Political commentator and author John Fund tells Newsmax that Tuesday night’s presidential debate doesn’t change the “basic momentum” of the race: Mitt Romney is rising and President Obama is struggling.
He also says that while Obama improved on his performance in the first debate, he “can’t run away from certain facts” and continues to poll under 50 percent — the “danger zone” for an incumbent.
Fund is the National Affairs columnist for National Review and a former columnist for the Wall Street Journal. His latest book is “Who’s Counting: How Fraudsters and Bureaucrats Put Your Vote at Risk.”
Watch our exclusive interview. Story continues below.
In an exclusive interview with Newsmax.TV, Fund offers his take on the second presidential debate.
“It was a rock ‘em sock ‘em debate,” he says.
“President Obama clearly improved on his dismal performance in Denver 10 days ago. But Romney made a blistering indictment of the administration’s last four years.
“I do not think President Obama really was able to answer the fundamental question: how can he assure the American people that the next four years, if he is re-elected, will be better than the last four years?
Fund said the debate was "muddled by the unfortunate intervention of moderator Candy Crowley, who basically decided to break out of her moderator duties and become a fact checker" — and a fact checker who got it wrong.
“On style, Romney lost some points due to his altercation with Candy Crowley, as the audience was not sure who was right. President Obama looked a little angry or peevish — he still looked as if he did not want to be there."
But Fund said there was nothing in the debate that changes the basic momentum of this race. "Romney is rising, based on increased enthusiasm along his base. Obama, the incumbent, is still struggling under 50 percent and that is the danger zone for an incumbent.”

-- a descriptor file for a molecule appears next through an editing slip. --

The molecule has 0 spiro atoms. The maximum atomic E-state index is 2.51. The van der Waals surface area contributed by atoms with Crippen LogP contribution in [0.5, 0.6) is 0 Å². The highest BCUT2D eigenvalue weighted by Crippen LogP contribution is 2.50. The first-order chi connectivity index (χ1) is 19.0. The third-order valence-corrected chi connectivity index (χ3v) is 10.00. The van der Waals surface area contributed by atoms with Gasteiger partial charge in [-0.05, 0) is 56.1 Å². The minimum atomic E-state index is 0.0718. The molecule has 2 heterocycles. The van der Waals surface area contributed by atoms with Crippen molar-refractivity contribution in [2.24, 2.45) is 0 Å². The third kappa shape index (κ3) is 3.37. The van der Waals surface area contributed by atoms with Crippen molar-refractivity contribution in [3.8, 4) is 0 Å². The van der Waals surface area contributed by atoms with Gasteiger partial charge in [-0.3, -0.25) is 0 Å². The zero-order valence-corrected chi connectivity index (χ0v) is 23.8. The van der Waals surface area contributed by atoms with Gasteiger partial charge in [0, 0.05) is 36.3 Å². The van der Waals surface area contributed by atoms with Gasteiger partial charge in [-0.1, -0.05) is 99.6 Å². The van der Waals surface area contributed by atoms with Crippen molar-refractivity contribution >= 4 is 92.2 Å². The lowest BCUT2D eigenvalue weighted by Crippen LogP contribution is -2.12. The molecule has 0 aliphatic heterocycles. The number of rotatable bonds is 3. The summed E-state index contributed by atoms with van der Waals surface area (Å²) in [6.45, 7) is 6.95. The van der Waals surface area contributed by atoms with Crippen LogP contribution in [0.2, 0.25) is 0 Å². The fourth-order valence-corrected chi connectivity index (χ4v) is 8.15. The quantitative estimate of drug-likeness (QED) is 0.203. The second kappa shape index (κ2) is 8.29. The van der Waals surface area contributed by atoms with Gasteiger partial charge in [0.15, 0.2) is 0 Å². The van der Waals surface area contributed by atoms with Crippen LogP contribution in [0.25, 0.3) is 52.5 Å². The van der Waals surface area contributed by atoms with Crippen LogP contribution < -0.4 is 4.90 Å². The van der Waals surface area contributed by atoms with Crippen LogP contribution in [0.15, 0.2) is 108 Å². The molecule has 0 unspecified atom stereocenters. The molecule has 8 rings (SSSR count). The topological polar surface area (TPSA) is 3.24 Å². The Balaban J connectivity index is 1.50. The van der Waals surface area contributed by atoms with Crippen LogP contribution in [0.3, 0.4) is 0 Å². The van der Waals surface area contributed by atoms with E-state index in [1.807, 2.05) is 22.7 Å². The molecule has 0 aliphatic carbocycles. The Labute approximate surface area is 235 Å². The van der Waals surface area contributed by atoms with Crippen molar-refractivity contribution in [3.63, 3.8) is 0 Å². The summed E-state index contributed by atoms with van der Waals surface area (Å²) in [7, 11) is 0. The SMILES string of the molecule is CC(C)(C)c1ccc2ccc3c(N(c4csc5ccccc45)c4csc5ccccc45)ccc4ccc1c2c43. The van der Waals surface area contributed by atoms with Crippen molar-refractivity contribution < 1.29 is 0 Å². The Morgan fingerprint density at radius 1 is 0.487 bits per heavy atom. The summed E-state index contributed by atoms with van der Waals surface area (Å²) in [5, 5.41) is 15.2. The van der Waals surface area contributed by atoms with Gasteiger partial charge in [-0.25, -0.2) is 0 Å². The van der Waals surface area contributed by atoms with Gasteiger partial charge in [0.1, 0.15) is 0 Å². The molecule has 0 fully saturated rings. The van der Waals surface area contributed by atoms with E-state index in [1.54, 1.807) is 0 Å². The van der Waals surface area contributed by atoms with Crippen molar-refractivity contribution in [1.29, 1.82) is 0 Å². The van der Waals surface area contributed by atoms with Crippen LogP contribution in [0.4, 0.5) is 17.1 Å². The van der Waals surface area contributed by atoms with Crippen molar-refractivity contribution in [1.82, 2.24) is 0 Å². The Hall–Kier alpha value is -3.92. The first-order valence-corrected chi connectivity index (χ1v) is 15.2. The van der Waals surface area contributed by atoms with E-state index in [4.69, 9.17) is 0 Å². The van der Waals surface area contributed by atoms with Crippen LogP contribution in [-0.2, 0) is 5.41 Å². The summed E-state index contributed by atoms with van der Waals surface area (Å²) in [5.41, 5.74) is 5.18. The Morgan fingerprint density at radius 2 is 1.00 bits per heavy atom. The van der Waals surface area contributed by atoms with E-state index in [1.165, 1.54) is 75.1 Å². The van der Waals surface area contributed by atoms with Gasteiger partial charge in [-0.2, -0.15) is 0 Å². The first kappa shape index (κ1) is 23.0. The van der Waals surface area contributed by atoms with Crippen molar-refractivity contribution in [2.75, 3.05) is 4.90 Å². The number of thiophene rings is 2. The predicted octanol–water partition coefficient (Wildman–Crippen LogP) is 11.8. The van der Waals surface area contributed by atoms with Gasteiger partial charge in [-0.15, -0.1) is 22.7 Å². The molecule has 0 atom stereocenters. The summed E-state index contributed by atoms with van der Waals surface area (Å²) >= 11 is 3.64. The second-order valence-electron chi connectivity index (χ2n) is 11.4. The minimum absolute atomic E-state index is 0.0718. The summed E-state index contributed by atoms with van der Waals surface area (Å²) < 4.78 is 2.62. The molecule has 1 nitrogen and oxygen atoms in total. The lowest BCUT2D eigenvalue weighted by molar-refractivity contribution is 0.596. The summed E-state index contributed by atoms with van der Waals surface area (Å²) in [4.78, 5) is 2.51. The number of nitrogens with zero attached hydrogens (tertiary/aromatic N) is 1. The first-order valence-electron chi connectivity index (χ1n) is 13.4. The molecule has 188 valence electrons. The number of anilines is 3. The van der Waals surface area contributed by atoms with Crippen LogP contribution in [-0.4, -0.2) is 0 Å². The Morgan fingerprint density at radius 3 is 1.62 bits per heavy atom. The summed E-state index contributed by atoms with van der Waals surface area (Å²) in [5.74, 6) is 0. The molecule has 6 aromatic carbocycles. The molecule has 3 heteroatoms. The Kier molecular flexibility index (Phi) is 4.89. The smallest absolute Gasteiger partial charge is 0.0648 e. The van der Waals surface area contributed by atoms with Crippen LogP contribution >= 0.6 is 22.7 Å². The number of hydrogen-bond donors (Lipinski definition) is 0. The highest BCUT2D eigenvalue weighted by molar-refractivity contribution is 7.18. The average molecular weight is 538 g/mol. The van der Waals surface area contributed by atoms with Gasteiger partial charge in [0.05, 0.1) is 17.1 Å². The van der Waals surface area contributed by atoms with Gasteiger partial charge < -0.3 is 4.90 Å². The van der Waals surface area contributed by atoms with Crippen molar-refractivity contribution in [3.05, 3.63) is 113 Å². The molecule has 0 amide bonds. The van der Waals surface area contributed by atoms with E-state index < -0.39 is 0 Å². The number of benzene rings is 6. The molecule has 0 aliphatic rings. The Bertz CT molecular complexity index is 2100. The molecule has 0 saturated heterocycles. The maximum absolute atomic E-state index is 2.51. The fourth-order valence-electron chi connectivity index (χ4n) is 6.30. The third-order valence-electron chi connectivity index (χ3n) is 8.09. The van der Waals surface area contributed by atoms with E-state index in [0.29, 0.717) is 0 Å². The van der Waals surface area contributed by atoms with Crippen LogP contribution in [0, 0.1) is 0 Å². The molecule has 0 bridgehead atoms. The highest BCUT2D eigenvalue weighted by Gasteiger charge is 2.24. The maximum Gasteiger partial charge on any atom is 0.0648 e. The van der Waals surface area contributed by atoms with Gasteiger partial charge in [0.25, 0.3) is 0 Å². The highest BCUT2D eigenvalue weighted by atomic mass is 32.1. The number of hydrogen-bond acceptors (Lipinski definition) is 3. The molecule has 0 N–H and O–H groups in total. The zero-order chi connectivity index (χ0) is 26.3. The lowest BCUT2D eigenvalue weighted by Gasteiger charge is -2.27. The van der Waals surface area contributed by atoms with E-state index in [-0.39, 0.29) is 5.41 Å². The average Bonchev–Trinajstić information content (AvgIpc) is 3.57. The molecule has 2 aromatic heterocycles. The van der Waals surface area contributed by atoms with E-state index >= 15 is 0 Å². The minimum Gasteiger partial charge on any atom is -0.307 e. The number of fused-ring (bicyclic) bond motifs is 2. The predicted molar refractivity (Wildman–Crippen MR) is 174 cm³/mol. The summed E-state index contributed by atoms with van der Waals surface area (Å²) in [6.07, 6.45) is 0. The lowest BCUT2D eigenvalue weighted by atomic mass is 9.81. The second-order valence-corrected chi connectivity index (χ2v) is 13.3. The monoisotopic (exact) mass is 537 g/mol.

Fund said Obama's poll numbers have dropped significantly after the first debate in Denver and have showed no sign of recovery.
“Next week’s debate is going to be on foreign policy. I think we will be revisiting the Libya issue and probably not to Mr. Obama’s benefit, as we will know even more then than we do now.
“This race is still very, very close. It is still within the margin of error. But Romney has the enthusiasm” and he solidified his bases “at least as much last night as President Obama did.”
Commenting on the aggressive tone of the debate, Fund says: “It helps them with their partisans because they want a fighter. They want someone who takes it to the other side, but at times it was not really aggressive, it was almost schoolyard bullying. Both people interrupted each other. They clearly do not like each other. Independent voters, more likely than not, will not support either candidate. They might just stay home.”
In the debate last night and on the campaign trail, Obama has repeatedly resorted to calling Romney a liar while Romney says the president is not being honest with the American people. As for who voters are more likely to believe and trust more, Fund tells Newsmax: “They are likely to believe neither because they all think politicians put the best possible spin on whatever they are saying.